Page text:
Developing a Novel Approach for Sludge Treatment Using Microwaves Technology


The purpose of this research is to find a method that can improve the cost and efficiency of sludge treatment. Currently, large amounts of sludge are produced every day, but sludge treatment is neither efficient nor profitable. To improve the sludge treatment process, we proposed the method of using microwave technology to treat sludge. We hypothesized that using microwave technology, we can reduce the volume of the sludge up to 90%, and can save more energy and time comparing to the traditional methods that we are currently using to treat the sludge. To prove our hypothesis, we designed an experiment to compare the solid-liquid boundary height and the solid-liquid mass ratio of the sludge treated by the conventional method and the microwave technology. Prime temperature and time found for dewatering sludge are 70 Celsius degrees and five minutes. The results were rather surprising, as microwave heating demonstrated no significant advantage over conventional heating. The solid-liquid boundary height of sludge heated by conventional and by microwave methods are 22.34 mL and 22.56 mL; the solid-liquid mass ratio of sludge using conventional heating and microwave heating at 70 Celsius degrees are 14.28% and 14.55% (by separation with filter press), or 9.82% and 9.89% (by centrifugation). In conclusion, the difference is negligible.

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Yu, D. and Li, W. (2020) Developing a Novel Approach for Sludge Treatment Using Microwaves Technology. Journal of Geoscience and Environment Protection, 8, 195-203. doi: 10.4236/gep.2020.85012.

1. Introduction

Wastewater sludge is created during the process of sewage water treatment; the sludge usually accounts for about 0.3% of the water volume. The toxic sludge poses as a problem of displacement, and current methods are by simply displacing it at landfills or dewatering it (OECD, 2020). The sludge, after proliferation in the final sedimentation tank, has a water content of about 98%. Existing methods, however, are not able to significantly drop this value (filter press can usually drop the water content to about 75%, and sometimes down to 65% using extreme pressure), as the majority of the water are intracellular water, meaning that they are trapped inside the microorganisms living inside the sludge. Conventional methods of sludge heating are not favored either as it is financially unreasonable. This experiment hypothesizes that heating sludge using microwaves can be an effective alternative able to significantly lower the water content of the sludge.

Microwaves are waves with wavelengths ranging from 1 mm to 1 m and frequencies between 300 MHz and 300 GHz. Heating by microwave is from the interaction between the molecules’ dipoles and the changing electromagnetic fields of the microwave (Grübel, 2011). The emitted wave has a high frequency resulting it rapidly changing its electric field direction. Polar molecules, such as water, tend to align their dipole moments toward the electric field. Since the field is constantly changing, the water molecule is also changing its direction. This rapid molecular rotation and migration cause friction and collision between water molecules, eventually resulting in heat. Since heat is carried by the electromagnetic waves, the irradiation of microwave generators allows sludge to be heated dynamically, with the heat focused at the center of the space. The heating then breaks the cell structure of microorganisms, release the water trapped inside, and dramatically reduce the volume of sludge (Grübel, 2011).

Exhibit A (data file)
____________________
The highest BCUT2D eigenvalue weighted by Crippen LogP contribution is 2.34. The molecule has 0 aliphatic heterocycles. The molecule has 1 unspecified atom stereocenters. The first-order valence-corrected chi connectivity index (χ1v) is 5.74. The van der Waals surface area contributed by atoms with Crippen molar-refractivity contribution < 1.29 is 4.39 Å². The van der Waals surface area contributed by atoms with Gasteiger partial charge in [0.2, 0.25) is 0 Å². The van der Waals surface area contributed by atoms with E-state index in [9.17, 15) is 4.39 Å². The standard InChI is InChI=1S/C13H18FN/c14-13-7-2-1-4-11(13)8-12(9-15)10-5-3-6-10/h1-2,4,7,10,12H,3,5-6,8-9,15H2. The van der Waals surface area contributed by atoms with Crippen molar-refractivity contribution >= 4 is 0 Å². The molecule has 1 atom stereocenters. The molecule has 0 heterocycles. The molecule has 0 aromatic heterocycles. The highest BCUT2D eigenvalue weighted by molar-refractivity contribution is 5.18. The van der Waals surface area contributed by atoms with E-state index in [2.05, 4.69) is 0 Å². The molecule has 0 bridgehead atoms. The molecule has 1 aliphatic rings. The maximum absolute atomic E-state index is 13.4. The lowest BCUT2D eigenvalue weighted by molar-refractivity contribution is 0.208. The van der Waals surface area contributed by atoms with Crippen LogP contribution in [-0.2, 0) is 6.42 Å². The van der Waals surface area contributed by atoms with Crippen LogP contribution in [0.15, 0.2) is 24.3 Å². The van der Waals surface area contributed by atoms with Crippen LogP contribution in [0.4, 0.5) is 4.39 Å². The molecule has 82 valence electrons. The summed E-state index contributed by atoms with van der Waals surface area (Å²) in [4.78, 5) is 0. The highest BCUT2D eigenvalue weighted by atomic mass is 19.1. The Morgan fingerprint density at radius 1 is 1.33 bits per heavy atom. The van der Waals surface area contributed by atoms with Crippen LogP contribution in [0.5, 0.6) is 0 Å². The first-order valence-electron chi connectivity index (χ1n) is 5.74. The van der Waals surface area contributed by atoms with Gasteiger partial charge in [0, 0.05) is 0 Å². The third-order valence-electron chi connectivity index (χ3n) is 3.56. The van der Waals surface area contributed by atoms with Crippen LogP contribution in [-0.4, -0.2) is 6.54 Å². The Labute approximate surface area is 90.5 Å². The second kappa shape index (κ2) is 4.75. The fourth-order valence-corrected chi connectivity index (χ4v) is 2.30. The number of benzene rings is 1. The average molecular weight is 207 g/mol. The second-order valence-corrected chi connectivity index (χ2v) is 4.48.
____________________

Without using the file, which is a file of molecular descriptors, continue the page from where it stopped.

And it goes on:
Microwaving is much more efficient compared to traditional methods of heating, since the energy is transferred via waves instead of contacting matter. In other words, microwaving radiation penetrates through the nonpolar organic molecules and directly heat the water molecules inside and around the cell membranes. The heating and intense vibration of water molecules eventually break the cell structures. As the water is no longer inside the cells, it can be easily extracted via traditional methods such as centrifuge or condensation. Since water usually accounts for over 95% of the volume of sludge, the liberation of water enclosed in cellular structures can lead to a reduce volume of sludge by over 90% (OECD, 2020). The resulting sludge, as biofuel, has great energetic value.

The treatment of sewage sludge is categorized in the funding of public service of sewage treatment, as the contemporary processing of sewage sludge, although complete, is not profitable. Sewage sludge—the by-product of wastewater treatment—is still a burden of municipal funding on sewage water treatment.

Right now, huge amounts of sludge are produced each day. Sewage sludge is the waste by-product produced by wastewater treatment plants, and its volume is usually 3/1000 of its raw wastewater input. Correspondingly, the production of sludge in China in 2015 was 35 million tons, and the number is continuously increasing (Yang et al., 2015). Europe produces around 20 million tons of wet sludge, and the US produces around 10 million tons of dry sludge annually (Venkatesan, 2015). Yet, efficient sludge treatment technology is still in need for more cost-effective and efficient treatment of increasingly large amounts of sludge.